Fora Daqui [Out of here] inaugurates a new phase in Barrão’s (b. 1959, Rio de Janeiro, Brazil) production. The artist created specially for Casa França-Brasil 50 works in plaster and white resin, moulded after everyday objects, which where assembled and modified to create new forms. With over 30 years of career, this is the artist’s larger institutional solo show.
From 2013 – when the exhibition’s plans begun – until now, has grown in Barrão the interest to explore the frontiers between objects and sculptures in a different manner than he had done so far (the artist is renowned for his work with China figurines, which he broke and reassembled, creating hybrid creatures). For Fora Daqui he developed a new creation process: by using plaster, he took moulds of everyday objects, like glass, plastic, metal, wood and even food, to create his hybrid sculptures, all of them with a uniform white appearance.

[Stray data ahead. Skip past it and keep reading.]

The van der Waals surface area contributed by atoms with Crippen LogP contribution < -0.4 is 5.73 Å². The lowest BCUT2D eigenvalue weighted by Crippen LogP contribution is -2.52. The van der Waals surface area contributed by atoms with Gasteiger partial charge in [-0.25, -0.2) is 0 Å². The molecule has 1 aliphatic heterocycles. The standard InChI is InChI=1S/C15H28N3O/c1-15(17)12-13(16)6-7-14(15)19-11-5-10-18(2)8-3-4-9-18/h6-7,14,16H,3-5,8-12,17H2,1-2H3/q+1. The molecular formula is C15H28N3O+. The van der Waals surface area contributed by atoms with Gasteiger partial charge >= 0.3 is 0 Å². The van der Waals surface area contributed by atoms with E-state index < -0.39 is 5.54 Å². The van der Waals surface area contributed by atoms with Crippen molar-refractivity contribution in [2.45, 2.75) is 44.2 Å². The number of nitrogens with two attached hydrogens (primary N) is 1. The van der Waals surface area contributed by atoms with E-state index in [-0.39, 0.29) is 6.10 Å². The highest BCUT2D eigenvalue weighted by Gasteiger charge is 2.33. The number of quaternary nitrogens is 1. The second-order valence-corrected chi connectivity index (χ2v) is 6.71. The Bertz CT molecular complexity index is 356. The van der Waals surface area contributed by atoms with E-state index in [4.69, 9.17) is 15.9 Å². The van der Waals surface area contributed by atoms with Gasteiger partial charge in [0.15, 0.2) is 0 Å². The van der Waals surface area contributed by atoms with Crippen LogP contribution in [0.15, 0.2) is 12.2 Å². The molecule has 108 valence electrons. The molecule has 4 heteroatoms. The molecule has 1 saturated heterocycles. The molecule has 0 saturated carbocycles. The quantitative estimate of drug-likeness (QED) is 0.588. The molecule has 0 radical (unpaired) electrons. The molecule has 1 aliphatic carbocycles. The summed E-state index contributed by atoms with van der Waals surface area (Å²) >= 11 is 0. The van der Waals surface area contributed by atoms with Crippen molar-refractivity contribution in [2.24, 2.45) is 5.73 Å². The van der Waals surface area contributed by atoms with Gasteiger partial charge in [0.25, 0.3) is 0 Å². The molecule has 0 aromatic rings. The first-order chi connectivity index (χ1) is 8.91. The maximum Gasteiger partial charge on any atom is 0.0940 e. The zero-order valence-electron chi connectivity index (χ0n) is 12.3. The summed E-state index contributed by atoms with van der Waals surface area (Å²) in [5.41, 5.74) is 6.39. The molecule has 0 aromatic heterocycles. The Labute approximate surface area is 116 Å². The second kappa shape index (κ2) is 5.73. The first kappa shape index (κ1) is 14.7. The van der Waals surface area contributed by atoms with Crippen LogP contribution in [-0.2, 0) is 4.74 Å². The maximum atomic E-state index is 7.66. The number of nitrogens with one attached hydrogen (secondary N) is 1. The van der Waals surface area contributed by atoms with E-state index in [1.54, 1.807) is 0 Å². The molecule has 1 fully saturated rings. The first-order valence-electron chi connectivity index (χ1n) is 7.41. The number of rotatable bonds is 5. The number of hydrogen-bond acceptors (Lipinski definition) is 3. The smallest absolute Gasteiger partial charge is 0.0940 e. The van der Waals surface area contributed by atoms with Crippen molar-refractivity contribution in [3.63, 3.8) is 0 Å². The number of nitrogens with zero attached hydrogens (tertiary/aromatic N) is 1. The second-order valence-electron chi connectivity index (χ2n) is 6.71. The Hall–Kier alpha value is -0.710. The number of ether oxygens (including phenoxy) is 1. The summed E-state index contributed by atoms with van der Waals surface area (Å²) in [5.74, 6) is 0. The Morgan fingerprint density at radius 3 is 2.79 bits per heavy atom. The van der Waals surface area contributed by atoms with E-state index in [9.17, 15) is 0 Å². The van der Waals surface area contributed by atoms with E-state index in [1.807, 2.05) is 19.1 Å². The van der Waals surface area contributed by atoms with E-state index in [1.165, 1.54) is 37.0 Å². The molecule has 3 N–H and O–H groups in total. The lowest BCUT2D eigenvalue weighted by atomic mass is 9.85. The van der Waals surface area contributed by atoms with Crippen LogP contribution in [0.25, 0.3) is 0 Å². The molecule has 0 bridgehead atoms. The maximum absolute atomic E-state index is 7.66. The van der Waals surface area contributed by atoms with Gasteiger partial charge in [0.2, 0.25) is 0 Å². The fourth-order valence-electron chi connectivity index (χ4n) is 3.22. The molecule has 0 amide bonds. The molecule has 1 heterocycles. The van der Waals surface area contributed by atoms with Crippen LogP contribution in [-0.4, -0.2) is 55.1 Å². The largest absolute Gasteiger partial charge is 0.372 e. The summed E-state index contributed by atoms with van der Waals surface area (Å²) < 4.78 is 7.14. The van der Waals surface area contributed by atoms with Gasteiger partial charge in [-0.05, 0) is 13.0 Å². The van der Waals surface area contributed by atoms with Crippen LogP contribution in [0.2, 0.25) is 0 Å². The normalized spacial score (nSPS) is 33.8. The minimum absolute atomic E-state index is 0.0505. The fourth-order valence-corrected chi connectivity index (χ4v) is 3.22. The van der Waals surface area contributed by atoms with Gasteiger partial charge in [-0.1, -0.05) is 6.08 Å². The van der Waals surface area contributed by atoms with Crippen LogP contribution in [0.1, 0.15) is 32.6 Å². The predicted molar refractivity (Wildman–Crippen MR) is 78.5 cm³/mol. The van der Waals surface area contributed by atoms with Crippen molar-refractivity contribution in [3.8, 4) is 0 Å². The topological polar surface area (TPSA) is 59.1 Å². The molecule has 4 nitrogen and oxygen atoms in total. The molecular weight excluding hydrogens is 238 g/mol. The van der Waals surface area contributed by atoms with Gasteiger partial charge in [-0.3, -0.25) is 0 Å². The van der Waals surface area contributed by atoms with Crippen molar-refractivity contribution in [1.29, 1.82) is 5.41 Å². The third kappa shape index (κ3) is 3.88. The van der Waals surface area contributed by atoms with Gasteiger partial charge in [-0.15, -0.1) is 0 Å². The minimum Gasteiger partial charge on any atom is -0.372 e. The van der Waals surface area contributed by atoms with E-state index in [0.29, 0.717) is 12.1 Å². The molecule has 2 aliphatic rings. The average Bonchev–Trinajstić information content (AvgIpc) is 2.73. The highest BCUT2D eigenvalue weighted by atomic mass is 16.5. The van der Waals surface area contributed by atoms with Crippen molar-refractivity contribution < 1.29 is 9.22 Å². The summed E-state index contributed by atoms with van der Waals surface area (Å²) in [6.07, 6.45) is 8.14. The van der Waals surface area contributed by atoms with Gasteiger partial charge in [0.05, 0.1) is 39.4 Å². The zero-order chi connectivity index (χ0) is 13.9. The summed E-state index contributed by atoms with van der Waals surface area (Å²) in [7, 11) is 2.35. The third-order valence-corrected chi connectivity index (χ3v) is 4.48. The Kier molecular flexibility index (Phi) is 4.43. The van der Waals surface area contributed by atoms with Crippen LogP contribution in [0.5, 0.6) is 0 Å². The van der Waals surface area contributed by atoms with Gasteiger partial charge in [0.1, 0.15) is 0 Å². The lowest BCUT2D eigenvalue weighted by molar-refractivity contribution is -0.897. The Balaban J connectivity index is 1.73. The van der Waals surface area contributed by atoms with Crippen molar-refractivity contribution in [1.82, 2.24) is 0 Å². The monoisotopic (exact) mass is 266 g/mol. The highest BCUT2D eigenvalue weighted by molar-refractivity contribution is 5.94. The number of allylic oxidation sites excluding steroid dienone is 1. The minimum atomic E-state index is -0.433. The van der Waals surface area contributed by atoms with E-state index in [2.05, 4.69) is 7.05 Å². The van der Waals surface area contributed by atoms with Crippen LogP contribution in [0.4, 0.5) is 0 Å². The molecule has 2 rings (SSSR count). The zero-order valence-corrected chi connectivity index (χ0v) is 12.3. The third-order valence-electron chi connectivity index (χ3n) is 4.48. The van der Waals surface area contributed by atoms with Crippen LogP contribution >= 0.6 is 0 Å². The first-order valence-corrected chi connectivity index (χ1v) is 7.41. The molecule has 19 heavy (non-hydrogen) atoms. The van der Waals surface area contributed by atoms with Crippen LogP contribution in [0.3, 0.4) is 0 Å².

Conceived as an installation more than a set of individual pieces, the sculptures create a dialogue with the primary function of the 1820s building, that worked as the city first central market, during the Empire. He created, then, a great central tent, much like one can see on a street market, as a shelter for his sculptures, a condition for their existence in such a challenging space.
To create solutions to unite two or three different pieces in such a fragile material as plaster, Barrão worked for months in his studio at Fábrica Bhering and, for the larger pieces (that have three meters hight) in a storehouse. The sculptures were created from moulds of plastic bottles of bleach, plastic buckets, stereos, books, home appliances, corn, etc. By uniting such different elements, all of them are re-signified, and displaced, loosing not only their original appearance, but also their original functions, which are completely annulled.
For Felipe Scovino, who wrote the exhibition text, the fact that, after being a central market, the Casa França-Brasil building worked as the first customs office in Brazil, “creates a connection with the current political crisis involving immigrants in Europe. Barrão’s work is about uniting differences, an important issue in contemporary times. The estrangement in his production isn’t far from our current world, from an intuitive and metaphorical point of view”.